- 3:15-5:45 p.m. Eclipse: A Performative Experience by Culture Mill — An Embodied and Material Experience of UNC’s Architectural History (waitlisted).
- 5-6 p.m. The Costs and Triumphs of Activism with Carolina students and alumni.
- 9 a.m.-noon Site visits and local histories, including a conversation led by Danielle Hiraldo, director of the American Indian Center.
In a conversation with The Well, Leloudis and HRWF co-chair Patricia Parker discussed why they wanted to bring the conference here and why they want community members to attend.
Why did Carolina want to host a USS conference?
Parker: We knew that UNC-Chapel Hill would always be a part of this national, if not global, conversation on the legacies of racial slavery and how that history figures into our efforts to move forward. The Universities Studying Slavery consortium is a way for us to be a part of that national conversation.
Leloudis: The work that had been done here was often cited as one of the beginning points [of reckoning with slavery], in particular the class gift from the class of 2002, the Unsung Founders Memorial, and its dedication in 2005. This is a way of bringing that history of the consortium back around full circle to one of the places where it began.
What do you feel Carolina, in particular, can contribute to the conversation?
Parker: As a professor here at UNC-Chapel Hill who is a Black woman descendant of enslaved people, it’s vitally important to me to be a part of the University’s reckoning with that history. I study community-based leadership, and there are a lot of descendant communities who are thirsting for this knowledge. Their own families are coming to terms with some of that history and coming to healing. Healing figures very prominently in the process. Racialized slavery in the United States was a very traumatic historical event that still has our country reeling. I think for UNC-Chapel Hill to lead this conversation itself is healing. It is necessary work.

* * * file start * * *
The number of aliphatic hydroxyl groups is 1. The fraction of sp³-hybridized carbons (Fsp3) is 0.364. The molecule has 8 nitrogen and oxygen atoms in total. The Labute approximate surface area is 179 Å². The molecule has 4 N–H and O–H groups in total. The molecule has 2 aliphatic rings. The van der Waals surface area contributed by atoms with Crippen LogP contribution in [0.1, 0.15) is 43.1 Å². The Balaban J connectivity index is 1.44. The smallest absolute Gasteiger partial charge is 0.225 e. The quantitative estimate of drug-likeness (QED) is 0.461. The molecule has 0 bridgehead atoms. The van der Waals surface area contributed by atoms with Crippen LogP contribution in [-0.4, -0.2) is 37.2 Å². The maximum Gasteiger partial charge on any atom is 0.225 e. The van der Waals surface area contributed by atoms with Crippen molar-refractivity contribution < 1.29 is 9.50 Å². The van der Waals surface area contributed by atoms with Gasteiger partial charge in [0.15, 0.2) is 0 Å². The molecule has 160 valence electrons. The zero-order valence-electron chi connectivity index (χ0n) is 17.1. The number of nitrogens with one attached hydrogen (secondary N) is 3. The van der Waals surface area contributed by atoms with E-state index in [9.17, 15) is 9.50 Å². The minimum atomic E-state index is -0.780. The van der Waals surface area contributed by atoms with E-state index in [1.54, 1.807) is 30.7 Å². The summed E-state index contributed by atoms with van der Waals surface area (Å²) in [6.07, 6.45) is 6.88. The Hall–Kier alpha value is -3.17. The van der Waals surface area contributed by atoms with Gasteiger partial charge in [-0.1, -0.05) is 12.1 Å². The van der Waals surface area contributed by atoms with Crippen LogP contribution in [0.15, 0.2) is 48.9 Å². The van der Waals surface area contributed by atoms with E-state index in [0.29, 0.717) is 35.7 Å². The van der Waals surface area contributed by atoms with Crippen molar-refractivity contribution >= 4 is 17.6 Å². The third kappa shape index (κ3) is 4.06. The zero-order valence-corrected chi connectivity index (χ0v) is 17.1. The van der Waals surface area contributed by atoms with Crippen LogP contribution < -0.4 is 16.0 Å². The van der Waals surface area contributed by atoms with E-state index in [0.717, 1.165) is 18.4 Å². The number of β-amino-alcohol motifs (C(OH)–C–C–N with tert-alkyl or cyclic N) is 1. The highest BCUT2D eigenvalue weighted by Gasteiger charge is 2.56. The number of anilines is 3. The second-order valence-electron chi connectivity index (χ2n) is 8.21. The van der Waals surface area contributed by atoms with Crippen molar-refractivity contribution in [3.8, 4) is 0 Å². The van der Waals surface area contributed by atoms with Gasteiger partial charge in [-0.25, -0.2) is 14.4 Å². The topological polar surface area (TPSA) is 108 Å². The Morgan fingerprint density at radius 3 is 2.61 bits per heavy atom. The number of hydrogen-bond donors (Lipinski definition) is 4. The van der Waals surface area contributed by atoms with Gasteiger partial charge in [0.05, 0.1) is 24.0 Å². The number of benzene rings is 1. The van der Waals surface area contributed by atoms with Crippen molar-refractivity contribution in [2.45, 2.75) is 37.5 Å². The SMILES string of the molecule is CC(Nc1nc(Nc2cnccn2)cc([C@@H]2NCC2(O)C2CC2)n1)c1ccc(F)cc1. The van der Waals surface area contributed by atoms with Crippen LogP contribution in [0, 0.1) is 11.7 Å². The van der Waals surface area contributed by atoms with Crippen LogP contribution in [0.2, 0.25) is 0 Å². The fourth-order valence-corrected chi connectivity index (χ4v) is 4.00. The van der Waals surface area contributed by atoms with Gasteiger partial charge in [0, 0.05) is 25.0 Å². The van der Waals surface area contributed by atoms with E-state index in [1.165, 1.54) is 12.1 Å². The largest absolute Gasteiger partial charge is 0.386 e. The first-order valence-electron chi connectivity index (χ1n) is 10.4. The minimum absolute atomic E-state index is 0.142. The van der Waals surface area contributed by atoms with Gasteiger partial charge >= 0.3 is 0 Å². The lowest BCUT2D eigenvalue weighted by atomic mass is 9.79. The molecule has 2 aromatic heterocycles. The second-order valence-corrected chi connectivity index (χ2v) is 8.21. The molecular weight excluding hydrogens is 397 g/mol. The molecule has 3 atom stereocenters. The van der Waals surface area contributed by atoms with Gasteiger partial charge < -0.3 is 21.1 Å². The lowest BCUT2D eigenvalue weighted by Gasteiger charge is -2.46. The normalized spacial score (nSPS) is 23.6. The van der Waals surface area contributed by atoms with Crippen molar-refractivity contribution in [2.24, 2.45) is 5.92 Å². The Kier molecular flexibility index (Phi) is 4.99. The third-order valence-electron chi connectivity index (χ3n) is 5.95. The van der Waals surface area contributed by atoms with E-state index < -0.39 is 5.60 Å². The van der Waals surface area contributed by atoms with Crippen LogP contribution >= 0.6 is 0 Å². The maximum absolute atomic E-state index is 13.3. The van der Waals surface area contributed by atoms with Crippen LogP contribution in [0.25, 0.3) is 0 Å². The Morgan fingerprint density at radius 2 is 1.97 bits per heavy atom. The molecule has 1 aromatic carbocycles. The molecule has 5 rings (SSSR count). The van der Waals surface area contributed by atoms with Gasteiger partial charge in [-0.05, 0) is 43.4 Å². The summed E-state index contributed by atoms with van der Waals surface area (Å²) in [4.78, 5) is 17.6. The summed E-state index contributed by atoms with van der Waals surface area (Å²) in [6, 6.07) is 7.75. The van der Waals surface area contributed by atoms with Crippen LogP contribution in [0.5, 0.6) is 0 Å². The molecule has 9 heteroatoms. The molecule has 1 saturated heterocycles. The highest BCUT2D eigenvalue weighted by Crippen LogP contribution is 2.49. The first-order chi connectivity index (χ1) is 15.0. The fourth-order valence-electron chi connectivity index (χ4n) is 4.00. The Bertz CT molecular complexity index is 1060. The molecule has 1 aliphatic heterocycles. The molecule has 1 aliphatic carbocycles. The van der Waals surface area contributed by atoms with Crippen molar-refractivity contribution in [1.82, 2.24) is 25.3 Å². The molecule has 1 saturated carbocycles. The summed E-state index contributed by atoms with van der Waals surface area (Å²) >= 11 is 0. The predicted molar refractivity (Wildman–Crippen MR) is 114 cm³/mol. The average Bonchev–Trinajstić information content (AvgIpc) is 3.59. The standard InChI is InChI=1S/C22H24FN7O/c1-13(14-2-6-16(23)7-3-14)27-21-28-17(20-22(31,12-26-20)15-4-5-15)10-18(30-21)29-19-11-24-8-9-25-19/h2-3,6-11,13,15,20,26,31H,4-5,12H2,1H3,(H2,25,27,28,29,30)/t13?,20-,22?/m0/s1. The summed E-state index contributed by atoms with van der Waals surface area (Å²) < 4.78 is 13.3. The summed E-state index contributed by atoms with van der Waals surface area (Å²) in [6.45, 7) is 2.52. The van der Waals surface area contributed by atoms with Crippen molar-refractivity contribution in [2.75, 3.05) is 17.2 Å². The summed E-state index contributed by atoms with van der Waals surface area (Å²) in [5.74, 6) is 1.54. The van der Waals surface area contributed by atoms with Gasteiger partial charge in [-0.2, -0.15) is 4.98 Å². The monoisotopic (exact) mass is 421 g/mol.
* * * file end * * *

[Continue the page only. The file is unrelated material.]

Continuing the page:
Leloudis: The history of this institution is so tightly intertwined with the history of the institution of racial slavery. They are utterly inseparable. And we need to take this opportunity to pause and reflect on that and the ways that it can help us imagine and create the sort of institution that we want to work in today. This conference gives us a chance collectively to do the historical work but also to do the work of imagining the future.
What do you hope participants will take away from the conference?
Parker: One of the things I want people to come away with, whether they’re in the Academy or in the community, is the sense that we’re in this work together and that there’s wisdom and expertise that come from all angles of vision on how we move forward together. I really hope people will make those connections and find ways to cross those boundaries, to create new collaborations for new projects.
Leloudis: We aspire for this conference to be a beginning and not an ending. I think the measure of its success will be the degree to which the conversations that are begun at the conference continue and become a living part of the life of the University and all the various community stakeholders.